First let me say how sorry I am for your loss. It has been four months since the love of my life made his transition to heaven. I was recently asked what I was going to do with the house. My reply was simple. Nothing. This is the house we built and have lived in together for 29 years. I too find comfort in our home. We often spoke about where our next home would be. You see we planned to live until we were at least a hundred. We had already picked out the independent living facility we wanted to live in if and when we were forced by old age or sickness to move. I see no reason to change those plans. I look forward to spending many more happy years in our home. In fact I recently had the landscaping redone and planted fresh flowers out front. He would have loved it! Yes, there are days when I am inconsolable and tears flow like a river.....but moving to another location would not lessen my sorrow. Here is where I feel the closest to my love. Here is where I can still recall the joy we shared during the 47 years that we were married. I know I am fortunate. I am able to financially make the decision to stay. He and I planned it that way and so far God has allowed me to live our plan. Each person has to make the right decision for himself/herself. For me the right decision is to stay and enjoy what we built together. May God continue to comfort you as you walk this road alone until you are once again united with your loved one.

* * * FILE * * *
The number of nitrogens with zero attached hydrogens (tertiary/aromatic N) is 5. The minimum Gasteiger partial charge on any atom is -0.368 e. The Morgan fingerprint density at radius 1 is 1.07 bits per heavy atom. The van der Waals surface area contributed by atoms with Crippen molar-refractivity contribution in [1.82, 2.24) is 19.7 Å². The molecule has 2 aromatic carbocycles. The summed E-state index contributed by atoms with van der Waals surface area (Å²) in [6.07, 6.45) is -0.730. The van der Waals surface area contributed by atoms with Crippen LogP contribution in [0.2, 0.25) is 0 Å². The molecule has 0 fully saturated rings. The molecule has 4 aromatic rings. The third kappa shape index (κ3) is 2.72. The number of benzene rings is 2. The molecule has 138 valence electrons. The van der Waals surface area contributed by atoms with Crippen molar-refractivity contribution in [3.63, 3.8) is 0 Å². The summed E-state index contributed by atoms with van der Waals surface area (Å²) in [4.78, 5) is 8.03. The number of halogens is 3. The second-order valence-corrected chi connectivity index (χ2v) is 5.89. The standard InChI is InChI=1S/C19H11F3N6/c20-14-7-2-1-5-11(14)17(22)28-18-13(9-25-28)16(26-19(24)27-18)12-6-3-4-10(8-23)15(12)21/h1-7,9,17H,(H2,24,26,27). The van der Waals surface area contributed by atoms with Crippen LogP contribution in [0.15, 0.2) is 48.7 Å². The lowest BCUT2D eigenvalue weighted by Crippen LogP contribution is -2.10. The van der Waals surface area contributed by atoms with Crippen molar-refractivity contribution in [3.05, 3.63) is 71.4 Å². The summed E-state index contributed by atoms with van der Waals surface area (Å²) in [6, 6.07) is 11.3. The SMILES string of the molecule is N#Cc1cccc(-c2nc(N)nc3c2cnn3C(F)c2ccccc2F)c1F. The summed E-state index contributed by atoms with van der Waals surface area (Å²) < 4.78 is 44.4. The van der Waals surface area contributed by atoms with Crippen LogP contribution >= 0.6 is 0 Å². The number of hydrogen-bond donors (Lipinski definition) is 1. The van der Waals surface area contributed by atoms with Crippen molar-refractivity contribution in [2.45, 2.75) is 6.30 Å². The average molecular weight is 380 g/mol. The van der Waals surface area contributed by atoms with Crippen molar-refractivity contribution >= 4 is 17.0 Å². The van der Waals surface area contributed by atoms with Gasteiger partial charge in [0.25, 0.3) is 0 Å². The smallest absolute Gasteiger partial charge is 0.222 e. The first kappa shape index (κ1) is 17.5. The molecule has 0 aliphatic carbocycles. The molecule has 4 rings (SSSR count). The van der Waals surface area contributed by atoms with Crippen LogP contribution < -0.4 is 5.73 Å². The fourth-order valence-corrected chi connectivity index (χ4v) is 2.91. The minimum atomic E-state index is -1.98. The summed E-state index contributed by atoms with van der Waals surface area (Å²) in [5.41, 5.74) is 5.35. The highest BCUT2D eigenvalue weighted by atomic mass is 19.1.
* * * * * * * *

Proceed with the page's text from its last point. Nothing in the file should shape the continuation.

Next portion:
I can't imagine abandoning the mobile home in Santa Cruz because John loved it so much and it was where we were happiest and most intimate. But I'm not sure I want to spend the rest of my life there without him. It's a 1956 trailer and will probably fall apart if moved. And John loved the people/friends in the trailer park and all the drama that takes place in the trailer park. So if moved, the trailer would not hold the same meaning. If I decide to plant myself in San Francisco, I can go back and forth from San Francisco to Santa Cruz. Thinking about going home to Syracuse and being with family and old friends also feels good. And then... I could go anywhere. I could move to a small town and join a quilting club. I could move to the mountains and go for long walks every day. I could move to Florida where I have family and friends who moved there from Syracuse. For three months after John died, I could only leave the trailer to walk the dogs and run errands. Slowly I would venture out to see friends in San Francisco. John and I traveled often to various places in California and loved seeing small town communities. It's just been in the past few weeks that I've realized that I can live anywhere. And now I'm sad again thinking about living without him. Oh well.